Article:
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nano 2.0.6 Regex Notes

Being the creature of habit that I am, I like to use nano when editing on the command line. It is hard to break decades long habits...

The nano version installed by default on macOS is GNU 2.0.6, which offers syntax highlighting using a wonky subset of POSIX regular expressions. It recognizes the following standard rules:

Basic Regex Rules

^ - Beginning of a line.
$ - End of a line.
. - Any single character.
? - Zero or one repeatition of the proceeding character or group.
* - Zero or more repeatitions of the proceeding character or group.
+ - One or more repeatitions of the proceeding character or group.
\ - Escapes the next character; turning it into a literal instead of a regex metacharacter.
() - Form a group.
| - Alternation, aka "or".

Examples:
^abc$ - Matches a new line with "abc" followed by a line break. (Will not match " abc", "abc ", etc.)
a?b*c+. - Would match "bbbccx" or "accccy", but not "aabbbx"
(ab)?c+ - Matches "abcccc" or "cc", but not "ababc" or just "ab". (a|b)c - Matches "ab" or "bc", but not "abc".

The square brackets [ and ] are used to define character classes:
[abc]bc - Matches "abc", "bbc", or "cbc".

Negation in character classes is done with the caret ^:
[^abc]bc - Matches any character that is not "a", "b", or "b" followed by "bc".

Ranges can be specified with a - between two characters:
[a-c]bc - Matches "abc", "bbc", or "cbc".

Character class subtraction does not appear to be recognized.

I say that it must be some POSIX engine because it recognizes [[:digit:]] but not \d, [:d:], or \p{Digit}. The following character classes are recognized:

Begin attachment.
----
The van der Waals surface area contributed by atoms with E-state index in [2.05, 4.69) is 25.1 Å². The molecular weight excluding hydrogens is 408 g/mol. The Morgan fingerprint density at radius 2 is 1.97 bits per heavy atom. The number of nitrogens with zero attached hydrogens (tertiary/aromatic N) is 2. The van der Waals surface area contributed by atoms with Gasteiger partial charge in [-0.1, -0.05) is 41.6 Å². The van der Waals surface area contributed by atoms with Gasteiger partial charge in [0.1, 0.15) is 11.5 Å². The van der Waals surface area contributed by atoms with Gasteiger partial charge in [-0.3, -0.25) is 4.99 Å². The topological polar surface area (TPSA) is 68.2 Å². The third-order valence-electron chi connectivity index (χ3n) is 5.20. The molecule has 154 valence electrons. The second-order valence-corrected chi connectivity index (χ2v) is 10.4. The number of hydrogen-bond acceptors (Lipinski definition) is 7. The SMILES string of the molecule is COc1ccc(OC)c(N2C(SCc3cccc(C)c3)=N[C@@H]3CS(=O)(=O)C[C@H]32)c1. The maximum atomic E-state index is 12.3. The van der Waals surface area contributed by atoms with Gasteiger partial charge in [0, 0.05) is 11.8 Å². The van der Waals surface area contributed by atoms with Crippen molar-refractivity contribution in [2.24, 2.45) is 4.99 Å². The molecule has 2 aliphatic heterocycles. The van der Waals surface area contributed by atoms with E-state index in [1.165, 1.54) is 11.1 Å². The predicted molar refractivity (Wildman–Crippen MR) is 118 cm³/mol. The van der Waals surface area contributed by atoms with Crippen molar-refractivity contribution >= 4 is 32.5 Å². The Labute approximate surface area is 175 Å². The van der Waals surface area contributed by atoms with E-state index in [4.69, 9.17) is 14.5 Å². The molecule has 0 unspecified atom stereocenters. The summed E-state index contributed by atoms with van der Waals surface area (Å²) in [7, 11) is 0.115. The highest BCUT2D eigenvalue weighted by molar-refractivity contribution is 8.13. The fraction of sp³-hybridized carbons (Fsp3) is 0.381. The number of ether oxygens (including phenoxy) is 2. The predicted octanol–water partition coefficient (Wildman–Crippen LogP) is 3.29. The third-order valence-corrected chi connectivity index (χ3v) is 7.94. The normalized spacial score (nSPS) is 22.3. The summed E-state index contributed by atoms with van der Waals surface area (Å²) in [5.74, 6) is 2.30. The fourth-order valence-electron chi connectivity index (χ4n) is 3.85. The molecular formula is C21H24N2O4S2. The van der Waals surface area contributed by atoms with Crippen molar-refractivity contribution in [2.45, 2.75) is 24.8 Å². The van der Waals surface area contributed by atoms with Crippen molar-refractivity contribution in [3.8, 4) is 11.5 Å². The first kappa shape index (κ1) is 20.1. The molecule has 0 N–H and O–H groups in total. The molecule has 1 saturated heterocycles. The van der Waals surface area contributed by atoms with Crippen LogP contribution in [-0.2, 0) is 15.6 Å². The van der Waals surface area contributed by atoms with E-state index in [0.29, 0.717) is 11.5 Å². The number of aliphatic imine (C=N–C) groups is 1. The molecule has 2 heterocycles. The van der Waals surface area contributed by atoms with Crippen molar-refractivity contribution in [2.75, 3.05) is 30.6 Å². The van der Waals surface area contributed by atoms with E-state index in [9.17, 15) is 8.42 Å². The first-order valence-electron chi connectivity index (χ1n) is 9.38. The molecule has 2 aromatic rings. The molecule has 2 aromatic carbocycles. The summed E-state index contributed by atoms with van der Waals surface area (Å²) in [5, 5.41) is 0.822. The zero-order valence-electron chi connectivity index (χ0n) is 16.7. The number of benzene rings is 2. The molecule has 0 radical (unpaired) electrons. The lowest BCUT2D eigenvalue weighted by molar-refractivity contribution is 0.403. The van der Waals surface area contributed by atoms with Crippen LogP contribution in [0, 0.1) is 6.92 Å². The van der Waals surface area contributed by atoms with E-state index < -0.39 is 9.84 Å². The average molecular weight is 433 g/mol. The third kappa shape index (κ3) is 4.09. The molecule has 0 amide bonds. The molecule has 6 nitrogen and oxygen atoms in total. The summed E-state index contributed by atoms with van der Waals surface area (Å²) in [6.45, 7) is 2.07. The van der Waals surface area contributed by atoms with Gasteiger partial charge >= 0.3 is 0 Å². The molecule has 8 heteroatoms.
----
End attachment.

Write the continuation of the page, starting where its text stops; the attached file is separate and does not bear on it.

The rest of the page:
[[:alnum:]] - Equivalent to [a-zA-Z0-9], matches an alphanumeric character.
[[:alpha:]] - Equivalent to [a-zA-Z], matches an alphabetical character.
[[:lower:]] - Equivalent to [a-z], matches a lower case alphabetical character.
[[:upper:]] - Equivalent to [A-Z], matches an upper case alphabetical character.
[[:digit:]] - Equivalent to [0-9], matches a digit.
[[:punct:]] - Matches punctuation marks; have not tested exactly which ones.
[[:blank:]] and [[:space:]] - Seem to be equivalent; match spaces and tabs (:space: is supposed to match all whitespace breaks, but I cannot get it to do so...)
[[:print:]] - Matches any printable character.

What is missing?

There seems to be no support for lookahead/behind or backreferencing capture groups by number. You also do not appear to be able to escape special characters in character classes, like \t for a tab.

No look around makes it extremely hard in some cases to write a good regex when trying to exclude a thing.

2021-10-01